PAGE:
By Deacon Alexander Cadman,
When I returned to my alma mater three-and-a-half years ago to help guide the very campus ministry that led me from agnosticism to Christ and into Orthodox Church, I presumed I had it made. Having been a part and product of the established and well-known Orthodox Christian Fellowship at the Pennsylvania State University, served in the leadership of other successful groups here prior to that, and studied postmodernism and the Millennial generation while researching my thesis at St. Vladimir’s Seminary, I was sure nothing would stand in my way. Yet my first semester as chaplain didn’t quite go as well as I planned and we didn’t experience the growth we had expected. What went wrong?
It is not as if we weren’t doing all the “right things”. Our group was very active: we held weekly Bible studies on campus, made daily trips together to the dining hall and the eateries downtown, brought in the “big name” speakers, and attended every college conference and retreat within a day’s drive of us. And we had technology on our side—or so we thought. We used Facebook, web sites, and text messaging to tell the world how much we were learning and how much fun we were having. Even though we were getting the word out about everything OCF was doing, Penn State students were deciding almost unanimously not to join us.
To be clear: the activities listed above are essential to a vibrant college fellowship. Indeed, if we forego regular meetings, socials, and the occasional trip, searching undergraduates and graduates—whether they be “cradle” Orthodox or inquiring newcomers—will simply look elsewhere. Knowing this, we fervently kept our legacy programs and events running—even increasing them when attendance began to plateau—burning out our leadership team in the process. Something was missing and we weren’t sure what… Then, it hit us.
We have all heard the saying, “do one thing and do it better than everyone else,” but that’s typically easier said than done: A campus minister or student leader will undoubtedly spend a fair amount of time preparing for the weekly study (as one should), and yet there will always be some people who inevitably decide they can find the same or better information online. There will always be another student organization—especially on America’s pluralistic campuses—with more resources, members, or staff vying for every freshman. And no matter what the group plans to do, it will probably never be considered the most educational or “fun” thing to do on campus, especially when the evil one has convinced so many of our young adults they need to fill the void in their lives with the trappings of alcohol, drugs, and sex. With all of our attempts to outdo ourselves and the various things competing for everyone’s attention, we were losing sight of the one quality that makes all of our campus ministry efforts unique. What we and only we can offer is Truth Himself, Jesus Christ, continually and completely experienced through the mysteries of the One, Holy, Catholic and Apostolic Church. On the campus, young adults are constantly exposed to watered-down religion and confronted with moral relativism and atheism. Of those who have entered the doors of a church, most have done so without the intention or ability to fully worship God. Many crave the opposite.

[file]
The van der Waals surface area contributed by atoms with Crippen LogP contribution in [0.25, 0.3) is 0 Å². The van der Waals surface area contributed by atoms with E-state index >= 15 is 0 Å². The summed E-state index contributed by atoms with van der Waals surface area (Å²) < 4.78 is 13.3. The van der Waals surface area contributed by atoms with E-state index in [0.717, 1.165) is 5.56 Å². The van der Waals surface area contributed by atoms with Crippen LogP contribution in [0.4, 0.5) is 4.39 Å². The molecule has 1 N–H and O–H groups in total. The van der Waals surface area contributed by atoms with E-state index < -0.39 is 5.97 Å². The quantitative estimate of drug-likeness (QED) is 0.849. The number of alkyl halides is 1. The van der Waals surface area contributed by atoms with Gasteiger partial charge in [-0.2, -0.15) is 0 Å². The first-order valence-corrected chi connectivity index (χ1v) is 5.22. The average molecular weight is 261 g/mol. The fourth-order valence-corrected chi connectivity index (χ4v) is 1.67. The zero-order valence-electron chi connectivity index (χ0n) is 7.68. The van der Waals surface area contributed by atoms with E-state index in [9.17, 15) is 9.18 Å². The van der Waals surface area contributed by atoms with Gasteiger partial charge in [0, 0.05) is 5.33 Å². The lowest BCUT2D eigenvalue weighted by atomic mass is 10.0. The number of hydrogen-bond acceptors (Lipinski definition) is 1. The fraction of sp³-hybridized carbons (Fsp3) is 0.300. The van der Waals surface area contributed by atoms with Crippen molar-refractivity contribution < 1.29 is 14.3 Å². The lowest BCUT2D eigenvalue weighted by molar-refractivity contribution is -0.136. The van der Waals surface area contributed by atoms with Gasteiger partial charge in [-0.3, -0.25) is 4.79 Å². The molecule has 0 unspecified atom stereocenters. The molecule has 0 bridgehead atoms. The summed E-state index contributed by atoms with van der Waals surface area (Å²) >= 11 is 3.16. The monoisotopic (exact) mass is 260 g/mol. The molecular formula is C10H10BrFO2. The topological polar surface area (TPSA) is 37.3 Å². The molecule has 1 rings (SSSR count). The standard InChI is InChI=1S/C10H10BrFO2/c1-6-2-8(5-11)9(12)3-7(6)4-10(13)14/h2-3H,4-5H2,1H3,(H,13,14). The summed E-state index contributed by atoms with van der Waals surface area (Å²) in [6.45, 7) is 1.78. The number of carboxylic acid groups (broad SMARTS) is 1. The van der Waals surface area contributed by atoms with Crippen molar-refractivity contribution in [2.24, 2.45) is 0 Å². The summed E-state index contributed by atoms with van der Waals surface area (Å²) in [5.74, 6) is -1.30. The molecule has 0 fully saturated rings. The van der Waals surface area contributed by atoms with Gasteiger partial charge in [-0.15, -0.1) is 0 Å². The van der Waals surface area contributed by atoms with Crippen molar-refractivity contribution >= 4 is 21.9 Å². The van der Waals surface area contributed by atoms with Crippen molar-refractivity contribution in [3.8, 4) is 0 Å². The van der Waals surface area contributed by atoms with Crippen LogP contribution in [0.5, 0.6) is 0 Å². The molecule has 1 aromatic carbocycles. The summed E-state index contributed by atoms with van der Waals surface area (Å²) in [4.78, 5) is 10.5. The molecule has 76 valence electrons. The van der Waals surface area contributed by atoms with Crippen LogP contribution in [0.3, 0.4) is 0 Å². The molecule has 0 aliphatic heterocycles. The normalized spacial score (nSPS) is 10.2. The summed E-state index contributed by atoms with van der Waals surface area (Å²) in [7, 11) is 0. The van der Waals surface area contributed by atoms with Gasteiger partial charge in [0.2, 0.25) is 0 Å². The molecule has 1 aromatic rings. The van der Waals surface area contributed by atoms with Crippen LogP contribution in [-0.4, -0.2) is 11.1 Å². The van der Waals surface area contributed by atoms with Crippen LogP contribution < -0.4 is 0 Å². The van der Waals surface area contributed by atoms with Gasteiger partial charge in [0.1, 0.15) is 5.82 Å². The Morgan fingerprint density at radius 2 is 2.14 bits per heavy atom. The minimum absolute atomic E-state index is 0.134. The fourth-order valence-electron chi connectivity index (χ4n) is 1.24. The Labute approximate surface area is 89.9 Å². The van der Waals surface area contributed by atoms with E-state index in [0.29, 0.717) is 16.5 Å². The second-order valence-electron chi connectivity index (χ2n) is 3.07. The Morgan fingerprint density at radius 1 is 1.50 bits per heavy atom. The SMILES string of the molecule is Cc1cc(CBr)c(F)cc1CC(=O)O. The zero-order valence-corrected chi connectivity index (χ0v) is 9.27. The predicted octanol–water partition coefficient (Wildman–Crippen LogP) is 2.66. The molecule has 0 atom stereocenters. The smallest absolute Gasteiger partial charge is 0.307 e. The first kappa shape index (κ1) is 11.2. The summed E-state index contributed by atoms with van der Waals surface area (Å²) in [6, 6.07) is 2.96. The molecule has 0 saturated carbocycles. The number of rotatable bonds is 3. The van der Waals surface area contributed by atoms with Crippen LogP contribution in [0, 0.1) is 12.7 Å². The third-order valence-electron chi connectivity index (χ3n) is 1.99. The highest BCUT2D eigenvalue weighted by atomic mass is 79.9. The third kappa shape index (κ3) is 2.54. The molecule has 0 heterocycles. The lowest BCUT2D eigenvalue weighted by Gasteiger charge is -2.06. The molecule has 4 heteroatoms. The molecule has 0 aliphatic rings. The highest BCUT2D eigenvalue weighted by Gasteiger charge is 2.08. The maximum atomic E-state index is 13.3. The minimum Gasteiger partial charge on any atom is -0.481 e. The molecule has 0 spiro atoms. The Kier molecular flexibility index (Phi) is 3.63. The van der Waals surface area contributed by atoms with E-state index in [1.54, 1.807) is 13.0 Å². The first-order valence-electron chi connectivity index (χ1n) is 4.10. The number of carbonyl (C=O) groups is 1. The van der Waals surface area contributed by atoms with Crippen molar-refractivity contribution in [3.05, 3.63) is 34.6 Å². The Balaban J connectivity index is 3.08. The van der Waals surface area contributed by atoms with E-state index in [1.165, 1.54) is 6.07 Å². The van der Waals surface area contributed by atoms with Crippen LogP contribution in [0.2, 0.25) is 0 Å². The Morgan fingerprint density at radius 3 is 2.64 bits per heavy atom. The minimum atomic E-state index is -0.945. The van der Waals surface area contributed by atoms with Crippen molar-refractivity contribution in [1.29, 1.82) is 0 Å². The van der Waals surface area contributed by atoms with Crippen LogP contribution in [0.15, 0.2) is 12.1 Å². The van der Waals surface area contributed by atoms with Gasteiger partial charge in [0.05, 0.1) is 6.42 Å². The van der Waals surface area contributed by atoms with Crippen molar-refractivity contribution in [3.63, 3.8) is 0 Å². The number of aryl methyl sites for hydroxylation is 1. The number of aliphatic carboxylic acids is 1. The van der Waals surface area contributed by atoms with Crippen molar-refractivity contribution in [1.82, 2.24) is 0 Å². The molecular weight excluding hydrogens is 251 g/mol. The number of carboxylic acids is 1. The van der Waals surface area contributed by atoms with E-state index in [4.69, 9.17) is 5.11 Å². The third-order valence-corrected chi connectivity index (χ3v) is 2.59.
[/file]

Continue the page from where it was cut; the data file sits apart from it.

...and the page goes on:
Before the next semester began, our executive committee met and began to remove all the obstacles to church attendance we had unintentionally built up. We realized we were doing way too much, actually hindering existing and potential members from being the Body of Christ. Finally appreciating the demands of student schedules, we created a calendar and crafted communication that stressed first the importance of parish participation. Weekly meetings and monthly student dinner and socials continued, to be sure, but we drastically freed up our agenda to send a clear message that an encounter with Christ through the Church’s sacraments was paramount. We also resolved to do away with any undue expectation or pressure on our part that everyone had to attend every event.
The turnaround we witnessed was dramatic. Students felt freer to be who God called them to be. Not only did attendance at Vespers and Liturgy go up, so did the number of people joining in on other parish functions. And while we have always had the unwavering support and dedication of Holy Trinity Orthodox Church in State College, parishioners of all ages began to notice the increased involvement from the University community. In turn, when members of our chapter held special appeals for mission trips and charity fundraisers, our parish family faithfully responded and gave over and above the generous amount already allotted in the parish budget for campus ministry. Building up the Church beyond our parish by investing in the spiritual lives of our next generation became not just Holy Trinity’s mission statement; it became its collective calling.
We cannot expect our campus ministry efforts to grow if they exist solely to keep its members busy and self-centered, as opposed to focusing on those who aren’t yet part of the group. Moreover chapters simply cannot function properly if they take on characteristics of “parachurch” organizations; acting as if the church doesn’t matter, like many of our counterparts in heterodox traditions. A college experience meant to prepare young adults for what their futures have to offer cannot be complete without the spiritual formation that can only come through life in Christ in His Church. Through the Church’s sacraments, all of college life can be sanctified and one can become a full member of the saving and healing community of Christ. May our Lord bless all of His congregations to truly become “home away from homes” where students’ vocations can be discovered, explored, and fostered.